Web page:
Mitch was taking my photo as we headed to the ice cream shop, the finale of three days in Santa Barbara. The kids had skipped ahead to check out the flavors and I turned to him. “I look like crap.” I am not someone who beats myself up like this and today was no exception; I simply knew it to be true. He replied “You look like someone who hasn’t slept in days and needs sleep.” He was right.
After ice cream we started to walk along the marina pier towards the parking lot and Ella and Ruby said they needed to go to the bathroom. Mitch volunteered to take them while Bowen and I checked out the boats and went ahead to the car. I strapped Bowen into the stroller alongside the pier, keys in hand and went to grab my phone in case Mitch needed to reach me.
I looked for my phone in my bag and then remembered that only minutes earlier Bowen had asked if he could “put my phone away” in the camera bag. I had obliged. As I opened it, the phone came flying out of the bag because it had been laying on top rather than tucked in. I watched aghast as my iPhone flew straight over the railing and into the water below. I could see it clearly only a few feet down.
My exhaustion turned to self-pity and I started to weep silently. I didn’t want Bowen to see me in this state so I kind of kneeled behind the stroller, hoping he wouldn’t need me. He was unusually silent until he popped his head over the stroller and asked why I was crying.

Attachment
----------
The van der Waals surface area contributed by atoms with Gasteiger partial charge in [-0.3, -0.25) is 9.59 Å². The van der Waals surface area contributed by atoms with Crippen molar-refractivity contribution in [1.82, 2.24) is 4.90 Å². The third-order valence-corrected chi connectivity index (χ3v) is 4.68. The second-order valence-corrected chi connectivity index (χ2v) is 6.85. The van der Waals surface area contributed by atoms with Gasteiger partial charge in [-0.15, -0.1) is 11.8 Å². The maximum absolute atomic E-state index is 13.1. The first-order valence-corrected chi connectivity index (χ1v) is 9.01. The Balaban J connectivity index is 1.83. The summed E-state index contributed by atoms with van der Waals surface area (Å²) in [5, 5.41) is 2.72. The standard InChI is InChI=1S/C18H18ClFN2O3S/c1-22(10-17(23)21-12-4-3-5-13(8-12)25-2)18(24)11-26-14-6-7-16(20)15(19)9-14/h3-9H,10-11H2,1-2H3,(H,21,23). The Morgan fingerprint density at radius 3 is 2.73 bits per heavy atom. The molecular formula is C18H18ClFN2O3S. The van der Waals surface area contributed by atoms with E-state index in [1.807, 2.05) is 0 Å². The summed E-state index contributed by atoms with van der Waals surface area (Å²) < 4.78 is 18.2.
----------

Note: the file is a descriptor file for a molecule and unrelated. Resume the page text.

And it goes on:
Passerbys saw me looking into the water and started to look down too. They were pointing and coming over to offer their iPhone condolences. My thoughts turned to Mitch. I pathetically hoped my weeping would continue until he returned so that he would at least muster a tiny bit of empathy for my klutzy/careless move.
Then a woman came by and said, “You need a net.” Until that point, it hadn’t occurred to me that I could save the phone. She saw that I was a useless puddle so she called across the dock to a woman parking her boat and asked if she had a net. This helpful boater came over just as Mitch and the girls arrived. Mitch had only one reaction to the scene he had returned to: “How to complicate a complicated life.”
Boater Woman gave me a leash so that I could hold her dog while she climbed over the fence with her net to capture the phone. We began to attract a crowd. Her tush was haphazardly perched on a steep rock that led straight to the water. She had no leverage and as she attempted her rescue mission, she promptly pushed the phone deeper into the water.
Undeterred, she summoned a man in a wetsuit in a kayak to come over. He was not excited at all to be roped into this mess and claimed that the glare from the sun prevented him from seeing the phone or helping. Boater would have nothing of it and convinced him to leave his kayak to dive for the phone. Like the spot in The Cat in the Hat, my iPhone problem had transferred from me to the boater to the kayaker.
Kayak Man jumped out of his boat and once again claimed failure, this time because he was wearing a floatation device that prevented him from going under water. Boater pressured him to disrobe from the floatation device and he dove in to become the reluctant hero.
My iPhone was again in my hand. I had thoughts of running to a restaurant to grab rice to dry the soaking phone when another stranger came over to say that she had dropped her phone in the toilet and used a diaper to dry it. She claimed that in three days her iPhone was working again. I wanted to believe her; I had a diaper in my bag after all. I dried the phone and wrapped it tightly in Bowen’s diaper.
We walked towards the car and Ella was busy doing math. “Wouldn’t it be great if it took longer than three days to dry – if it took six days and started working again exactly on your birthday?” This, from the child who no longer believes in the tooth fairy.